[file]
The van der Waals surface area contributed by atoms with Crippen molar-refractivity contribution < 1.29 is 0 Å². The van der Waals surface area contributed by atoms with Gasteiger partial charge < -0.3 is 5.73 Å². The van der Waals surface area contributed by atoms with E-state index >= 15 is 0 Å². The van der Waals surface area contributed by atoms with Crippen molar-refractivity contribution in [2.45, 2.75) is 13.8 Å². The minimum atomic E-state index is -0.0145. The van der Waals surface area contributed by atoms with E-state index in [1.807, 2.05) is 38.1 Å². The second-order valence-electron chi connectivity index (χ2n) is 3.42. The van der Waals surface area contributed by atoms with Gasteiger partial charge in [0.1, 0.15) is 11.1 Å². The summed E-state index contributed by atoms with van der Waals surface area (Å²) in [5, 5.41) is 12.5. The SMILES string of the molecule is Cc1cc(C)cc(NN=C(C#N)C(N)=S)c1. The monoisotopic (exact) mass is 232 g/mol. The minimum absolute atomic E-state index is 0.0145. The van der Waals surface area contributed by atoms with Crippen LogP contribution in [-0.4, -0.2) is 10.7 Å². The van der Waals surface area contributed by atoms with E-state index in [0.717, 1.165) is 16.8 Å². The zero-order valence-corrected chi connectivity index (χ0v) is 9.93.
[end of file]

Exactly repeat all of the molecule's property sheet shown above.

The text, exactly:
The van der Waals surface area contributed by atoms with Crippen molar-refractivity contribution < 1.29 is 0 Å². The van der Waals surface area contributed by atoms with Gasteiger partial charge < -0.3 is 5.73 Å². The van der Waals surface area contributed by atoms with E-state index >= 15 is 0 Å². The van der Waals surface area contributed by atoms with Crippen molar-refractivity contribution in [2.45, 2.75) is 13.8 Å². The minimum atomic E-state index is -0.0145. The van der Waals surface area contributed by atoms with E-state index in [1.807, 2.05) is 38.1 Å². The second-order valence-electron chi connectivity index (χ2n) is 3.42. The van der Waals surface area contributed by atoms with Gasteiger partial charge in [0.1, 0.15) is 11.1 Å². The summed E-state index contributed by atoms with van der Waals surface area (Å²) in [5, 5.41) is 12.5. The SMILES string of the molecule is Cc1cc(C)cc(NN=C(C#N)C(N)=S)c1. The monoisotopic (exact) mass is 232 g/mol. The minimum absolute atomic E-state index is 0.0145. The van der Waals surface area contributed by atoms with Crippen LogP contribution in [-0.4, -0.2) is 10.7 Å². The van der Waals surface area contributed by atoms with E-state index in [0.717, 1.165) is 16.8 Å². The zero-order valence-corrected chi connectivity index (χ0v) is 9.93.